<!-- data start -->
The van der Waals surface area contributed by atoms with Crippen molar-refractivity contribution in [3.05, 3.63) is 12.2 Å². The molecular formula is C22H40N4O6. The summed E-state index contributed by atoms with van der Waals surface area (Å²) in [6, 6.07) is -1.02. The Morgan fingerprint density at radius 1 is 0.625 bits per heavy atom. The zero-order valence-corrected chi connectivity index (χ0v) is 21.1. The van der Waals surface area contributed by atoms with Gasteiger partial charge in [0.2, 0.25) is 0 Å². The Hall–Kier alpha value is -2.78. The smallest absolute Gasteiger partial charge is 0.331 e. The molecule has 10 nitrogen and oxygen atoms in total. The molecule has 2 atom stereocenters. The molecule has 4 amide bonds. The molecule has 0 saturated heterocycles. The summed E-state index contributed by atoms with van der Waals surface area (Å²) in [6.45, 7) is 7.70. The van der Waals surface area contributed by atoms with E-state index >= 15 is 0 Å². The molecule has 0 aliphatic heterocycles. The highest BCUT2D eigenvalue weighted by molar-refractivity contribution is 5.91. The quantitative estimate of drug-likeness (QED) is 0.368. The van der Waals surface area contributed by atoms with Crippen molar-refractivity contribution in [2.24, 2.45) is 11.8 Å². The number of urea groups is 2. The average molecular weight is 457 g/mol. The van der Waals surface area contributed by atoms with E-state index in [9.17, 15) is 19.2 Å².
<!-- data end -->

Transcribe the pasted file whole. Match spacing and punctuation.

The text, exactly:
The van der Waals surface area contributed by atoms with Crippen molar-refractivity contribution in [3.05, 3.63) is 12.2 Å². The molecular formula is C22H40N4O6. The summed E-state index contributed by atoms with van der Waals surface area (Å²) in [6, 6.07) is -1.02. The Morgan fingerprint density at radius 1 is 0.625 bits per heavy atom. The zero-order valence-corrected chi connectivity index (χ0v) is 21.1. The van der Waals surface area contributed by atoms with Gasteiger partial charge in [0.2, 0.25) is 0 Å². The Hall–Kier alpha value is -2.78. The smallest absolute Gasteiger partial charge is 0.331 e. The molecule has 10 nitrogen and oxygen atoms in total. The molecule has 2 atom stereocenters. The molecule has 4 amide bonds. The molecule has 0 saturated heterocycles. The summed E-state index contributed by atoms with van der Waals surface area (Å²) in [6.45, 7) is 7.70. The van der Waals surface area contributed by atoms with E-state index >= 15 is 0 Å². The molecule has 0 aliphatic heterocycles. The highest BCUT2D eigenvalue weighted by molar-refractivity contribution is 5.91. The quantitative estimate of drug-likeness (QED) is 0.368. The van der Waals surface area contributed by atoms with Crippen molar-refractivity contribution in [2.24, 2.45) is 11.8 Å². The number of urea groups is 2. The average molecular weight is 457 g/mol. The van der Waals surface area contributed by atoms with E-state index in [9.17, 15) is 19.2 Å².